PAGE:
If you're standing at the soda machine with a buddy, and you think he's put his hand on your shoulder, most likely the touch feels comfortable. If it turns out it's a stranger, the same touch may feel intrusive or even aggressive. That's because the area in your brain that registers the sensation of touch also serves up your emotional reaction to it. That's what makes touch such a powerful force and why you want to make it (everything from massage to intimate cuddling!) part of your routine to stay healthy.
Dr. Oz likes his cardio patients to have touch therapy before and after they're in the operating room. He says reflexology (targeted foot massage) can ease everything from low libido to high blood pressure. Dr. Mike tries to get a massage weekly and advocates infant massage to promote bonding and neuromuscular development. Now, research shows that cancer patients get relief from depression and chemo-induced nausea and pain with Healing Touch or Therapeutic Touch massage. They also may see increased immune strength and better wound healing. And it may not matter if the healing powers of touch come from some magic medicine or simply from a placebo response — as long as you feel the benefit.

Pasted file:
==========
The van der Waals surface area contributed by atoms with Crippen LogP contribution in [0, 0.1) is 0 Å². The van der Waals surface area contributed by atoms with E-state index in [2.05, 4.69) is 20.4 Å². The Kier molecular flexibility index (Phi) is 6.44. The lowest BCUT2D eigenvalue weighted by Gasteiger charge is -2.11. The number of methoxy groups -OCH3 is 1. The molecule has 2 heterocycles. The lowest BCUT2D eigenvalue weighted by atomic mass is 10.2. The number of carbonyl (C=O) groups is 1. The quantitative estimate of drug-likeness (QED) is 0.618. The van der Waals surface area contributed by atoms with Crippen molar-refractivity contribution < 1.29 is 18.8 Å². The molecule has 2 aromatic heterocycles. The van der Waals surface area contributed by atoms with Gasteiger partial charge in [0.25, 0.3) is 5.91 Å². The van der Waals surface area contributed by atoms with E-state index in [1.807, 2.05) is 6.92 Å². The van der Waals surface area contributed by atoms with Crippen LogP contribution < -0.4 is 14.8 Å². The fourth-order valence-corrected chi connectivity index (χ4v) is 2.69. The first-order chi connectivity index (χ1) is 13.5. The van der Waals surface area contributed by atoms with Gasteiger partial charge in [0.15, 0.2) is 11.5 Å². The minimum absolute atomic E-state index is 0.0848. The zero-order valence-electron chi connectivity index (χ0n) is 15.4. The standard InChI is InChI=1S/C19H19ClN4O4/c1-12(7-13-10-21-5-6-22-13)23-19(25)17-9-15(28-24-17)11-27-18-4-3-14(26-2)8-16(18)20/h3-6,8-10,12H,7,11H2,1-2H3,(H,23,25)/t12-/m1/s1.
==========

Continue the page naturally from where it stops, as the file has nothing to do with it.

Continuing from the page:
So reach out and touch someone. And let yourself be touched. Whether you hire a masseuse, do at-home reflexology (Google "Dr. Oz reflexology 101"), or ask your doctor for massage to be part of your recovery, when mind and body work together, you harness the power to heal faster.
© 2012 Michael Roizen, M.D. and Mehmet Oz, M.D.
Distributed by King Features Syndicate, Inc.